Kazakhstan: Is US Lawsuit Against Ex-Mayor Selective Justice?
The municipality of Almaty is suing Viktor Khrapunov, a former mayor and a foe of President Nursultan Nazarbayev, in the United States, accusing him of having “systematically looted” millions from city coffers over a decade ago.
Raising questions about why it took the municipality so long to notice the missing millions, the case was lodged in a Los Angeles federal court on May 14, a decade after Khrapunov left the post of mayor and six years after he moved out of Kazakhstan to base himself in a luxury Swiss mansion.
Adding piquancy to the scandal, Khrapunov’s daughter Madina is related by marriage to embattled oligarch Mukhtar Ablyazov, Astana’s public enemy number one.
Discredited former banker Ablyazov is in jail in France battling extradition to Russia on fraud charges, and fighting moves to strip him of political asylum in the United Kingdom.
Madina Ablyazova is named as a defendant in the Khrapunov case along with Khrapunov’s wife Leila and son Ilyas, reports The Courthouse News, a Pasadena-based legal wire service.
Khrapunov – a former Nazarbayev administration insider who held a string of top posts including mayor of Almaty from 1997 to 2004 – “abused his position of trust as a public official in order to convert and sell numerous assets belonging to the City of Almaty for his own benefit and the benefit of his co-conspirators,” the report quotes the lawsuit as saying.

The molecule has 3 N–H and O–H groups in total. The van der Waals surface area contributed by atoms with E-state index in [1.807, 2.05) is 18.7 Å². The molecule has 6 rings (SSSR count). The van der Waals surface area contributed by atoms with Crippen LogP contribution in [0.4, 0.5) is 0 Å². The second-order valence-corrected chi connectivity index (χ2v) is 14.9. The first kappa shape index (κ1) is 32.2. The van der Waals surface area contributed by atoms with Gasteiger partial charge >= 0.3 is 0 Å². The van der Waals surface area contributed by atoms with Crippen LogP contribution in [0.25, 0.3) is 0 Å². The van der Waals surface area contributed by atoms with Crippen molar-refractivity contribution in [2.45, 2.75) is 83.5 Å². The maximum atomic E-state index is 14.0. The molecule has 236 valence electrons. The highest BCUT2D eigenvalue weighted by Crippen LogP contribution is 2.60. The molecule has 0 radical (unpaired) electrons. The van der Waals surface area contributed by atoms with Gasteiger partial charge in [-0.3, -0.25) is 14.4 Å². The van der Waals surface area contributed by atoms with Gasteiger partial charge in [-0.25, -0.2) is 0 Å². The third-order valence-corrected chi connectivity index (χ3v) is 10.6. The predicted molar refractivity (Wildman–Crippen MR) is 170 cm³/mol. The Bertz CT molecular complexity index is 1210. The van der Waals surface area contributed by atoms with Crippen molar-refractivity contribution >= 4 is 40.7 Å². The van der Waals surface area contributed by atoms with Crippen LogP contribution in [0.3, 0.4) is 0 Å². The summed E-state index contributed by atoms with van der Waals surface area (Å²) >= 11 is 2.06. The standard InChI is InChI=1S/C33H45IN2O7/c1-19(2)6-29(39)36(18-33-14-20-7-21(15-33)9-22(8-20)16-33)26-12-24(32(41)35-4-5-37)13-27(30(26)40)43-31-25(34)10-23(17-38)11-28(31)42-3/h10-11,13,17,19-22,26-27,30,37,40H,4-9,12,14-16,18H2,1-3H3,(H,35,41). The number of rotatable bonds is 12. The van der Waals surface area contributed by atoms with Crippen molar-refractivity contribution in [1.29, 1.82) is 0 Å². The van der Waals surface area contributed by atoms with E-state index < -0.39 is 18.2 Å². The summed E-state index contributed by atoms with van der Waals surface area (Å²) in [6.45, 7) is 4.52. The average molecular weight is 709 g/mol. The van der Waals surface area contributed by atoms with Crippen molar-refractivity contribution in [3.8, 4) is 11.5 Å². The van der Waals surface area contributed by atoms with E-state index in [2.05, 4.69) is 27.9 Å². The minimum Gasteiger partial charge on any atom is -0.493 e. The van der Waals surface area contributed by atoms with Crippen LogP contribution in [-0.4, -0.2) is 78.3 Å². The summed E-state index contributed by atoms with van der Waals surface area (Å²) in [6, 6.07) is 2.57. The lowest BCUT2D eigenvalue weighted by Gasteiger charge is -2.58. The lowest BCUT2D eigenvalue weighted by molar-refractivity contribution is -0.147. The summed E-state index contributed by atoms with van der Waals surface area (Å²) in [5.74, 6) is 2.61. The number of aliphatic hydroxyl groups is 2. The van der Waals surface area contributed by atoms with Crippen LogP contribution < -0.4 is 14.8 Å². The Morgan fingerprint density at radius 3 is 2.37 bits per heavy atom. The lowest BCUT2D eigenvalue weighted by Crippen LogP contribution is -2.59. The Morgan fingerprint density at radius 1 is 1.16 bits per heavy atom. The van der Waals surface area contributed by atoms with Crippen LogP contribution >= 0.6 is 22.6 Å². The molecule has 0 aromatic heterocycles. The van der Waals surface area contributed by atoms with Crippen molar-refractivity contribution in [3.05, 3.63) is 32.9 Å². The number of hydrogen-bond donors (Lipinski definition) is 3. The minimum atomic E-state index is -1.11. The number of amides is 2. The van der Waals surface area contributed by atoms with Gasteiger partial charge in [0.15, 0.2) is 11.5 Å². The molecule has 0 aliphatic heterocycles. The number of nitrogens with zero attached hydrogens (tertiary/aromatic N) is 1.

They “set out to launder and conceal their ill-gotten gains by acquiring assets,” including in California and elsewhere in the United States, it continues.
Khrapunov’s troubles began two years ago, five years after he left Kazakhstan for Switzerland – for health reasons, according to his website (which describes him modestly as a “statesman and reformer”).
Kazakhstan issued an Interpol arrest warrant for Khrapunov and his wife in 2012 – shortly after Khrapunov became embroiled in the Astana-Ablyazov feud, going public with claims of corruption with tentacles reaching into the Nazarbayev family. Khrapunov then became the target of a corruption investigation in Switzerland, where his bank accounts were frozen.
So while Kazakhstan took its time about filing lawsuits against the former mayor, Khrapunov took a full five years to start dishing the insider dirt on corruption – leading skeptics to view the whole affair as nothing more than an example of high-stakes elite infighting.
Selective justice is nothing new for Kazakhstan, where the downfall of important players often follows a fall-out with Nazarbayev. Rakhat Aliyev, Nazarbayev’s former son-in-law (now living abroad), acted with impunity for years before the authorities belatedly woke up and convicted him in absentia on charges including kidnapping, fraud and coup plotting.
The US courts are no stranger to litigants from Kazakhstan: The president’s brother, businessman Bolat Nazarbayev, is currently embroiled in a multi-million-dollar divorce settlement in New York, reports the New York Post, where the assets at stake include “a $20 million Plaza condo, a $3 million Wall Street pad and a $5 million oceanfront Miami apartment.”